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[liberationtech] French ISP blocks all web based advertisement, by default.
taziden at flexiden.org
Thu Jan 3 10:42:06 PST 2013
Of course, for my first post on this awesome mailing list, I had to do such a
silly mistake to invert opt-in and opt-out.
To sum up :
Acceptable with opt-out : No.
Acceptable with passive opt-in : No.
Acceptable with active opt-in : Yes.
By the way, I take a moment to introduce myself :
I'm participating in a non-profit and local DIY ISP  and we are several
organizations in France doing the same thing, some of them grouped in a
federation called FFDN . Promoting Net neutrality, citizen's control over
the Internet infrastructure and so on.
 http://www.ilico.org/ (only in french)
Le 03 janv. à 19:30, Julien Rabier a écrit :
> Hello everybody,
> Just want to add some precisions :
> - Not all web based advertisements are blocked. Blocking is done with a
> blacklist of IP addresses.
> - It is done on the CPE level, not in the core network of Free.
> This story is quite shaking the french interwebs and i was like Bernard at
> first and the more I think about it, the more my position is confused.
> My current state of mind is :
> - Is it an acceptable net neutrality violation if it's done on an opt-out
> basis ? Yes.
> - Is it acceptable in the current, opt-in, case ? No.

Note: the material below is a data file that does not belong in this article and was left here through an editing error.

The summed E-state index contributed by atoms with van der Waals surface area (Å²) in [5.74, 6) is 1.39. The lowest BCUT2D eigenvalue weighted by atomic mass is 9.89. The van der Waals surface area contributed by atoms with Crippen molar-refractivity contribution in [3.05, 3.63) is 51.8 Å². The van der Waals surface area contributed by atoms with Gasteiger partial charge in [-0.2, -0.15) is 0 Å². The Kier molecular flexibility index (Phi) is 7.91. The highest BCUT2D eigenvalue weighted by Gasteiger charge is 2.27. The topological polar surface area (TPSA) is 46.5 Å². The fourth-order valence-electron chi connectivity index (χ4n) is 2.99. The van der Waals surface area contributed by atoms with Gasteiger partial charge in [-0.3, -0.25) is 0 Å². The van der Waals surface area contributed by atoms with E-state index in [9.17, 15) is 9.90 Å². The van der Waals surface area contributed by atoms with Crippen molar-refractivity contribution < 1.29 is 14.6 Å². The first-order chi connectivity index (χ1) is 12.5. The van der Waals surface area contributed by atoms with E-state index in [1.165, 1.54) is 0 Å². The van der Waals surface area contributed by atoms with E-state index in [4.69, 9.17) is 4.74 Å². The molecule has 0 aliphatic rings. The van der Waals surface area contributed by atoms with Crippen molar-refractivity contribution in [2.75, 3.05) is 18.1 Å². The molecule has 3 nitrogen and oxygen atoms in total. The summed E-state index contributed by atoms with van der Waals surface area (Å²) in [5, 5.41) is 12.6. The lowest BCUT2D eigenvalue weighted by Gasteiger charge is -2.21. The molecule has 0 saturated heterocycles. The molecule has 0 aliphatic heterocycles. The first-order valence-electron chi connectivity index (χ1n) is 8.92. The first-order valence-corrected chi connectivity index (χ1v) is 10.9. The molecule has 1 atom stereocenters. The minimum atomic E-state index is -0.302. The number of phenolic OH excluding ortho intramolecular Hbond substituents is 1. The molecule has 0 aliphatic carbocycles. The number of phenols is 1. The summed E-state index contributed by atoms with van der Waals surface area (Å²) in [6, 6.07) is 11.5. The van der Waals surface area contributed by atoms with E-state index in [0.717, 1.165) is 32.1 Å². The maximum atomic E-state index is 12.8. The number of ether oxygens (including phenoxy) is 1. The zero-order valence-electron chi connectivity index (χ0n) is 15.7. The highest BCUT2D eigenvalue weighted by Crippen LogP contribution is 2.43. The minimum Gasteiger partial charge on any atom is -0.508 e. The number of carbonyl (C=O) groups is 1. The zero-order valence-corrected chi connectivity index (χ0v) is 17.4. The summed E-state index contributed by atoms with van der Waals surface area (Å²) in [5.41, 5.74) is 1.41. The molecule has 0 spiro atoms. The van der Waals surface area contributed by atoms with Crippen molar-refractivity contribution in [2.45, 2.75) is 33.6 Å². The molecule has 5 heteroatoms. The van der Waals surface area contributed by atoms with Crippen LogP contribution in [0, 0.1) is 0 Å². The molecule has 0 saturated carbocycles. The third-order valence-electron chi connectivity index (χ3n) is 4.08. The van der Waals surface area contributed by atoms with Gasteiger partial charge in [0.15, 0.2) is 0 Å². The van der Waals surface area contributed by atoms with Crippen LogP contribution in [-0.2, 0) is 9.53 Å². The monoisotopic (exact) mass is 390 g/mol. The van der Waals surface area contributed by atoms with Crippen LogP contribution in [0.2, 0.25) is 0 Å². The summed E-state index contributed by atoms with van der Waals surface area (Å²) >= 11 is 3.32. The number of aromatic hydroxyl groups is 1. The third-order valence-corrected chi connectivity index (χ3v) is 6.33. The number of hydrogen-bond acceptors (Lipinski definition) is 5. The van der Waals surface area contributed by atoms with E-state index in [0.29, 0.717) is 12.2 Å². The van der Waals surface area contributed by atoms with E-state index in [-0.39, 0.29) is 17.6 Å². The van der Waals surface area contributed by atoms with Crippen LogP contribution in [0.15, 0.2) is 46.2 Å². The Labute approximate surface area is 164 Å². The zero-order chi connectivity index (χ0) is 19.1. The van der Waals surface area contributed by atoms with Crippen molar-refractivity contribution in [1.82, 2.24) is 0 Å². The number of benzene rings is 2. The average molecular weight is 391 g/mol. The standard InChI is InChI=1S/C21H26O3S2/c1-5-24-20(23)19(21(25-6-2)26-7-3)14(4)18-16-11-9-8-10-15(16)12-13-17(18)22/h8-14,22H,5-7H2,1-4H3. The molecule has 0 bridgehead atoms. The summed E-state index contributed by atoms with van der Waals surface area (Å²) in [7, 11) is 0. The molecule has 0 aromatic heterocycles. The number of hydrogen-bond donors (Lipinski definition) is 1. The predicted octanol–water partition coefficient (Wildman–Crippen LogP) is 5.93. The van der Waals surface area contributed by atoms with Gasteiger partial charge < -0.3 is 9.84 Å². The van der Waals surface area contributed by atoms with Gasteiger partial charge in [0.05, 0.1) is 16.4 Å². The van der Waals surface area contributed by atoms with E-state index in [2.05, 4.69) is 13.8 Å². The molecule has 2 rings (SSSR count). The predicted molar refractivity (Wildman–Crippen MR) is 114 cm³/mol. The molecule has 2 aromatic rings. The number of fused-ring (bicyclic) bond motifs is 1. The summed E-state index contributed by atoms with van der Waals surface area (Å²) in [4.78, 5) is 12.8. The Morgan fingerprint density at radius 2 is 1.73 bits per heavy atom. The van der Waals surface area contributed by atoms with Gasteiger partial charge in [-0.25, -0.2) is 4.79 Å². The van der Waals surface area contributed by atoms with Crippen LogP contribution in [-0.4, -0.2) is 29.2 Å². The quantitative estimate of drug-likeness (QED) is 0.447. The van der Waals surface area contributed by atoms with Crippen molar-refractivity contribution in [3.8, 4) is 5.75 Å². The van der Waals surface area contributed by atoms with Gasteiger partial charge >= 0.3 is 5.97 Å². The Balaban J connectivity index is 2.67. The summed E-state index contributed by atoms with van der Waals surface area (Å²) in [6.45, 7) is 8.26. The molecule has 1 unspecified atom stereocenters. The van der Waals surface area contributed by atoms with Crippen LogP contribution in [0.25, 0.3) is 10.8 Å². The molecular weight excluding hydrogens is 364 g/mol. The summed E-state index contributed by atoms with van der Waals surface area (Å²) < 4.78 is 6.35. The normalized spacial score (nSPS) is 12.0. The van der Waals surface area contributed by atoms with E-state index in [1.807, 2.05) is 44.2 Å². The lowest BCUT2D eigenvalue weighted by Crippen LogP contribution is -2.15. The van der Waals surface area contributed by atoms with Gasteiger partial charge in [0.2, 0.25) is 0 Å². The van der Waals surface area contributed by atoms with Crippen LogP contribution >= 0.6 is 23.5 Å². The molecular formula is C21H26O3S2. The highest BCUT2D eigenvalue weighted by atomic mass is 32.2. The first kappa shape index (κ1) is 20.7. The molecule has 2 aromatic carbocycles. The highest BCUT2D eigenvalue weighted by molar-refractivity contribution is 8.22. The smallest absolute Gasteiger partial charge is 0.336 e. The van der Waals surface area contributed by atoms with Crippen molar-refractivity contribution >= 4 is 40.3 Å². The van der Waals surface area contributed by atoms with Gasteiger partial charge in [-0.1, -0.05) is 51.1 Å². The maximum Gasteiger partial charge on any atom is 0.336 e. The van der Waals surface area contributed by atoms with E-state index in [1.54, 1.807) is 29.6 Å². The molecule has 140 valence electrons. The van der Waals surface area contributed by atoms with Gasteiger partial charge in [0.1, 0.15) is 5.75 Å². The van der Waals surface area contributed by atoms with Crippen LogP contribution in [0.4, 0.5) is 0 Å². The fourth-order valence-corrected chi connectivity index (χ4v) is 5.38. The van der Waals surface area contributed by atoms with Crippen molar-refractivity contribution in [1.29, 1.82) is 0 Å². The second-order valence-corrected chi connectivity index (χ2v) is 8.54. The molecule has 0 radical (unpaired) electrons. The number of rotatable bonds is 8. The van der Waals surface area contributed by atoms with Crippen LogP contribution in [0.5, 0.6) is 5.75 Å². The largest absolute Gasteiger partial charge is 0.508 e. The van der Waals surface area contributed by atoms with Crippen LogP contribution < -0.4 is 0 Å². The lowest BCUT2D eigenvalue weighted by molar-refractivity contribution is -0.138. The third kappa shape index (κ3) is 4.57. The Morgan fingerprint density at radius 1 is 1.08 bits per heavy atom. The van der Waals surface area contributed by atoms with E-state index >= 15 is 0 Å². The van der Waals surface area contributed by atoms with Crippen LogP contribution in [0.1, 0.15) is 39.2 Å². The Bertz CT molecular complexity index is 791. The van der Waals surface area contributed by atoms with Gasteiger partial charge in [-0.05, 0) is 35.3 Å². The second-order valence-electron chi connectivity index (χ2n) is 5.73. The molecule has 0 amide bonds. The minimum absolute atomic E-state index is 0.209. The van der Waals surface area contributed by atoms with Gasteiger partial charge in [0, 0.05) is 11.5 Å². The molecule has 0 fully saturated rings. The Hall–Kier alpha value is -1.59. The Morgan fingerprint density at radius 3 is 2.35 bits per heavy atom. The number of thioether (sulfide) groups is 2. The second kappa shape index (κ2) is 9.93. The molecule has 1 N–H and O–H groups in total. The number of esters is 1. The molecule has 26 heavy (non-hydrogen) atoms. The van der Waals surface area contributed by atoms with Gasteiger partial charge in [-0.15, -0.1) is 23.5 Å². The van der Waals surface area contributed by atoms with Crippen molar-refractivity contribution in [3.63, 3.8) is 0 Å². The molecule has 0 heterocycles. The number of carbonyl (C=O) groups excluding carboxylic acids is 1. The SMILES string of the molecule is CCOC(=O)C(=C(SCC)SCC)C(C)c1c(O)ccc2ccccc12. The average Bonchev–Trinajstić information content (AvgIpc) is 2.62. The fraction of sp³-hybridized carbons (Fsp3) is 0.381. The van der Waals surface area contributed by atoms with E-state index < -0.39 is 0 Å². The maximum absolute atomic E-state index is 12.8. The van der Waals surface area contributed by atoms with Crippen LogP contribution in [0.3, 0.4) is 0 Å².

> One funny thing is that the ad-company of lemonde.fr (biggest online
> journal in France) owned by X. Niel who also owns Free, is still accessible.
> It's not in Free's blacklist.
> There is a fight between Free and Google about Youtube for some months now.
> So, is it a google trolling move ?
> At least, it's a good way to show how ad-dependent the commercial web is
> currently is.
> Le 03 janv. à 17:41, Bernard Tyers - ei8fdb a écrit :
> > Free ISP a French ISP with approx. 5M subs has blocked, by default, all web
> > based advertisements being served to their fixed-line Internet subscribers.
> > [1, 2]
> > As a consumer, I would be very happy about it. As a "Internet neutrality"
> > (whatever you want to call it) supporter I disagree with what they are
> > doing.
> > If they want to offer this as a service, then it should be opt-in, as
> > opposed to opt-out (subscribers can turn it off via their Internet router).
> > While it's not life-threatening Internet censorship, in my opinion it is
> > still censorship. From a network infrastructure POV, it would be a
> > reasonably large job to carry this out successfully, without issues, but
> > nothing a modern ISP with a budget could not build.
> > On the Twitters there are various reasons being discussed (the ISP is
> > blocking companies, who are not paying them anything, from making money).
> > Will we see some websites blocking access for Free ISP subs? Will they
> > offer a second-class service?
> > An interesting, but slightly disturbing development.
> > 
> > http://www.rudebaguette.com/2013/01/03/new-update-to-freebox-censors-internet-ads-by-default-for-5-5m-users/
> >  (Google translated)
> > http://translate.google.com/translate?sl=fr&tl=en&js=n&prev=_t&hl=en&ie=UTF-8&eotf=1&u=http%3A%2F%2Fwww.numerama.com%2Fmagazine%2F24665-blocage-des-pubs-free-pete-un-cable.html&act=url
> > regards, Bernard
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